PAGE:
Earlier this month, nearly 700 people from around the United States gathered in a huge tent on a cold, rainy autumn evening to view – and buy – some of the best new Western artwork in the country. And in the process, they raised more than $1 million to support the Buffalo Bill Center of the West and the Cody Chamber of Commerce.
Patrons from all over the country don their finest Western attire, which like the art they come to purchase, is a feast for the eyes. Ladies in luxurious fringe and glittering jewels and men in their best bolos gathered under a heated tent outside the Center of the West to peruse the crown jewels of the Western art world.
There were big paintings and small paintings, bronze reliefs and sculptures, watercolors and pencil drawings. They were created by artists from around the country who share a common passion for all things Western. The patrons in attendance were in a generous mood.
Always ready to support the advancement of Cody Yellowstone Country, I was one of the many locals who volunteered to lend a hand during the show. I watched as piece after piece was declared “sold” by the auctioneer, and I helped carefully load the spectacular creations into vehicles, knowing they were will soon grace some of the finest homes in the country.
By the end of the evening, $1.05 million had been raised. The artists in attendance were beaming, as many of the pieces sold for far more than retail prices they garner from selling in galleries and stores.
Although most of the art was beyond my financial reach, I still had my favorite pieces, and I imagined them hanging on the walls or gracing the furniture in my modest Cody home.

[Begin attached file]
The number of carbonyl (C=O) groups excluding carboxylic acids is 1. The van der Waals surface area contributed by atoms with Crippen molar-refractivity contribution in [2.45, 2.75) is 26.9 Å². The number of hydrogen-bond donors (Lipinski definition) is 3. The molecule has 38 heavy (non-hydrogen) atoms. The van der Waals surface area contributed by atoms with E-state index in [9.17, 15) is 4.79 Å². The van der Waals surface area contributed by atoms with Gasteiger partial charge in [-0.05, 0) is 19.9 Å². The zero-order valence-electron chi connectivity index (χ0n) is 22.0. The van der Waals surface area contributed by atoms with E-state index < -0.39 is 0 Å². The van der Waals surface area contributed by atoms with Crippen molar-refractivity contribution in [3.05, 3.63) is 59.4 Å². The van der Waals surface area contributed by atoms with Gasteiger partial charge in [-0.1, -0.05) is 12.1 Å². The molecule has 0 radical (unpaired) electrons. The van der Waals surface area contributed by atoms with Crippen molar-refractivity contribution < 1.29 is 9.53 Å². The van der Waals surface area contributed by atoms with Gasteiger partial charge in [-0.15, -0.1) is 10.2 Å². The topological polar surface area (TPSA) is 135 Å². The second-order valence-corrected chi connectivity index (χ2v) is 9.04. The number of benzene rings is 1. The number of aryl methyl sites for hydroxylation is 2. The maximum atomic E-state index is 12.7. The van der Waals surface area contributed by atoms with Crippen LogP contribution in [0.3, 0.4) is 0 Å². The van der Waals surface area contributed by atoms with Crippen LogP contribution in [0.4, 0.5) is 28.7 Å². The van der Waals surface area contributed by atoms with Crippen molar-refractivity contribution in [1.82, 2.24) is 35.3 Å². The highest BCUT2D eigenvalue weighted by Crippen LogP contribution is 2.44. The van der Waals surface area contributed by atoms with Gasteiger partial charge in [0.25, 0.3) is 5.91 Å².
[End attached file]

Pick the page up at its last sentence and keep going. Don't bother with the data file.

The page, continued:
I couldn’t take my eyes off a whimsical bronze sculpture called “Good Times” by Joshua Tobey, who is known for channeling his passion for wildlife in creative and personal ways. Not quite 12 inches high, the sculpture shows a chipmunk resting on his impossibly strong tail, and it sold for $2,400.
“Watching & Waiting” was another favorite. This oil painting by Laurie Lee depicting the tentative expression of a young American Indian girl on horseback fetched $1,500.
There was an acrylic called “Passing Storm in the Southfork” by Max Werner that finely illustrated how it looks – and feels – when there’s a storm coming through that rugged region along the Southfork of the Shoshone River, where climbers, anglers, hikers and campers go to lose themselves in the wildness of Cody Yellowstone Country.
Even though purchasing artwork from the Buffalo Bill Art Show & Sale was not an option for me this year, I am always up for buying a small piece of pottery, jewelry or wall art from one of the many talented artists who live right here in town. And that’s what I did this week. I wandered down to the Cody Country Art League, where the work of local artists is sold, and I bought myself a beautifully carved wood bowl. It sits on my coffee table and reminds me every day of the astounding artwork made by the Western hands of Cody Yellowstone Country.
Until next time, I’m saving for more art and loving life here in Cody/Yellowstone Country.